The Armory Off-Site, the program of the Armory Show, collaborates with the United States Tennis Association to showcase sculptural work from the marginalized communities of five artists at the US Open.
The works will be exhibited outdoors at the Billie Jean King National Tennis Center in late August and early September.
The partnership is based on the Be Open Social Justice Campaign, led by Nicole Kankam, Managing Director of Marketing at the Tennis Association. With diversity, engagement and respect as the cornerstone of the campaign, the Tennis Association in 2020, which owns and operates the US Open, showcased the work of 18 artists who identify as black, indigenous or people of color on the front, empty seats. Arthur Ashe Stadium.
“It all builds around this one grounded statement: When you have an open mind, great things can happen in our sport and beyond,” Kankam said of the campaign.
The artists whose works will be on display this year include Jose Davila, featured in the Sean Kelly Gallery; Miles Nurse, represented by Half Gallery; Carolyn Salas, represented by Mrs. Gallery; Luzen Hill of K Art; And Gerald Chukwuma, with the Christine Hzelegerd Gallery. Each artist will create one work, some of the work contains several parts. (The work will be sold.)
Chukwuma, who combines elements of the Uli art tradition from south-eastern Nigeria in his sculptural works, uses his works to represent voluntary and forced global migration.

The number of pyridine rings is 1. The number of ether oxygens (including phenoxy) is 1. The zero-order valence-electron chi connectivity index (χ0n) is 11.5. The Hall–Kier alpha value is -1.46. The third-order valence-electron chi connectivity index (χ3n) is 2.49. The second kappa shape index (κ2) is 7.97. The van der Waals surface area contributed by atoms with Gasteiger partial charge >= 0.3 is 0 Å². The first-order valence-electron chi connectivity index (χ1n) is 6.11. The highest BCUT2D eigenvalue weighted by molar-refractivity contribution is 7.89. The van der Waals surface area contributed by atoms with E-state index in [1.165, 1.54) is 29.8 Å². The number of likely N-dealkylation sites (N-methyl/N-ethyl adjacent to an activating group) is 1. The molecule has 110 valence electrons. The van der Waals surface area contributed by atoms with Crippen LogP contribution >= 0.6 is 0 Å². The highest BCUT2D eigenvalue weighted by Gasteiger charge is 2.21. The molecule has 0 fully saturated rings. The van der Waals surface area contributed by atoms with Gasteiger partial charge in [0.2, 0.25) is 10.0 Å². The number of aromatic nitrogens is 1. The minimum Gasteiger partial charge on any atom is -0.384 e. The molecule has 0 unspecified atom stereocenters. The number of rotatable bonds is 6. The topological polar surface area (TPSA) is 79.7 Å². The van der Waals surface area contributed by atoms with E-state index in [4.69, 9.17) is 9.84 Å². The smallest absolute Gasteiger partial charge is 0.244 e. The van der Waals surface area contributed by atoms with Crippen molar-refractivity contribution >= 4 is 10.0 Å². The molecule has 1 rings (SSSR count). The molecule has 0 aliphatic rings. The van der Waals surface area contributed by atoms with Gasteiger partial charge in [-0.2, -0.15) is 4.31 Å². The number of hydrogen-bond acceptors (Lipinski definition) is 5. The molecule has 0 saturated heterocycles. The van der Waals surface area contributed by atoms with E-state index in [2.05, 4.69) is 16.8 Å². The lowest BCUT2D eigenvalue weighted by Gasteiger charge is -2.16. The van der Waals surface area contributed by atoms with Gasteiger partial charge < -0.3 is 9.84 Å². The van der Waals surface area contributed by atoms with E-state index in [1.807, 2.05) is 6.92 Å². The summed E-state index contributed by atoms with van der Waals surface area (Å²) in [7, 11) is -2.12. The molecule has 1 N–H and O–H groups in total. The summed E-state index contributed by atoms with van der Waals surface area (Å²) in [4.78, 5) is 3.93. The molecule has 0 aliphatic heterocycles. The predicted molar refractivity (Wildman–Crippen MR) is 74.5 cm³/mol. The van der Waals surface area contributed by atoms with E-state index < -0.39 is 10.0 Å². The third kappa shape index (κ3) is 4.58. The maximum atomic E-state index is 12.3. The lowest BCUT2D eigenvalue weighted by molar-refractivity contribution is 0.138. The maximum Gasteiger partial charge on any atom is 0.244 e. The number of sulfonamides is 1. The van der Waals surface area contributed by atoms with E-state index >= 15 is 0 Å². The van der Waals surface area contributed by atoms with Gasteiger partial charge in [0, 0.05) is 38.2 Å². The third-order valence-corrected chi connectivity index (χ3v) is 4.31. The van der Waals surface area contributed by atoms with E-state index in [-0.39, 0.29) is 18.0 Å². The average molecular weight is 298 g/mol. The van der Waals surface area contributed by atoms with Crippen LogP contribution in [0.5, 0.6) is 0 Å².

“For Africans and Africans, I think migration has done a lot,” Chukwuma, who is from eastern Nigeria, said in an interview. “It simply did not disperse us all over the world, it also took away our culture. It has reassured us of what we believe, it has reassured us of who we are. ”
Chukwuma intends to present a sculpture from his series looking at Igbo access: In the early 19th century, about 75 newly enslaved West Africans took control of a coastal ship, defeated a ship, and later sailed into the waters of the Danbar Creek. In Georgia, he committed mass suicide.
He said he is pleased that a display of the work is planned in the US. His series eventually consists of 75 sculptures, enslaved by Africans who rebelled. “So I think it’s wonderful,” he said. “There is a release.”
Three of the five artists created works specifically for the U.S. Open, including a sculpture by indigenous artist Luzen Hill. The work “Resurrection and the Beginning” consists of wavy columns, which symbolize the upward push of Cherokee sovereignty, which opposes its attempts to suppress it. Each column has a print piece in Cherokee syllabus to spread awareness about the written language.
“We are still here and we continue to rise,” he said.
Hill said in an interview that he had the honor and humility to have his work shown to a wider audience.
In partnership with the Tennis Association, Armory Off-Site seeks to reach people who may not be familiar with the annual Armory Show, said Nicole Berry, CEO of the Armory Show.
Armory Off-Site launched a mission in September last year to introduce international contemporary artists to a wider audience.
“Hopefully we will create art lovers from tennis fans,” Berry said, “and maybe vice versa.”